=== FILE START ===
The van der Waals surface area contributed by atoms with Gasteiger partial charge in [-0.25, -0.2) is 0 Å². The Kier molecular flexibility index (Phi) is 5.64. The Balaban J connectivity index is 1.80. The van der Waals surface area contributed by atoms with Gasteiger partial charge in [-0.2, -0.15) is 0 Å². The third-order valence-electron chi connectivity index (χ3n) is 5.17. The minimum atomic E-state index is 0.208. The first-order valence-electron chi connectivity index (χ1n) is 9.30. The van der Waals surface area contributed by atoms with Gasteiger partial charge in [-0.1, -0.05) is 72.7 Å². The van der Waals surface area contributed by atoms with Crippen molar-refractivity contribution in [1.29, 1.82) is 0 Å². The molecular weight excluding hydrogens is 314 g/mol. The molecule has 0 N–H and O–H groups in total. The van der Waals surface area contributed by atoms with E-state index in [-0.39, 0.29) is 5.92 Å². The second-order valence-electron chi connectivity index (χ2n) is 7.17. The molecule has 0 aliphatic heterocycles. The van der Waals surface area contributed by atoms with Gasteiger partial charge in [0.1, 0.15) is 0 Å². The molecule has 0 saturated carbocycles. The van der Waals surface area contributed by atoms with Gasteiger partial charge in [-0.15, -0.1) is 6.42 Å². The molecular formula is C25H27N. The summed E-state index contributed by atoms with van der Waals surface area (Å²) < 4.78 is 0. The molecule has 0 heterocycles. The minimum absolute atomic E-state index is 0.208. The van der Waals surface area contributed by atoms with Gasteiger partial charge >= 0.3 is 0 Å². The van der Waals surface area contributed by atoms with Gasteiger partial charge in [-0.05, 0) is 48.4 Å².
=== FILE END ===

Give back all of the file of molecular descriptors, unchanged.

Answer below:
The van der Waals surface area contributed by atoms with Gasteiger partial charge in [-0.25, -0.2) is 0 Å². The Kier molecular flexibility index (Phi) is 5.64. The Balaban J connectivity index is 1.80. The van der Waals surface area contributed by atoms with Gasteiger partial charge in [-0.2, -0.15) is 0 Å². The third-order valence-electron chi connectivity index (χ3n) is 5.17. The minimum atomic E-state index is 0.208. The first-order valence-electron chi connectivity index (χ1n) is 9.30. The van der Waals surface area contributed by atoms with Gasteiger partial charge in [-0.1, -0.05) is 72.7 Å². The van der Waals surface area contributed by atoms with Crippen molar-refractivity contribution in [1.29, 1.82) is 0 Å². The molecular weight excluding hydrogens is 314 g/mol. The molecule has 0 N–H and O–H groups in total. The van der Waals surface area contributed by atoms with E-state index in [-0.39, 0.29) is 5.92 Å². The second-order valence-electron chi connectivity index (χ2n) is 7.17. The molecule has 0 aliphatic heterocycles. The van der Waals surface area contributed by atoms with Gasteiger partial charge in [0.1, 0.15) is 0 Å². The molecule has 0 saturated carbocycles. The van der Waals surface area contributed by atoms with Gasteiger partial charge in [-0.15, -0.1) is 6.42 Å². The molecular formula is C25H27N. The summed E-state index contributed by atoms with van der Waals surface area (Å²) < 4.78 is 0. The molecule has 0 heterocycles. The minimum absolute atomic E-state index is 0.208. The van der Waals surface area contributed by atoms with Gasteiger partial charge >= 0.3 is 0 Å². The van der Waals surface area contributed by atoms with Gasteiger partial charge in [-0.05, 0) is 48.4 Å².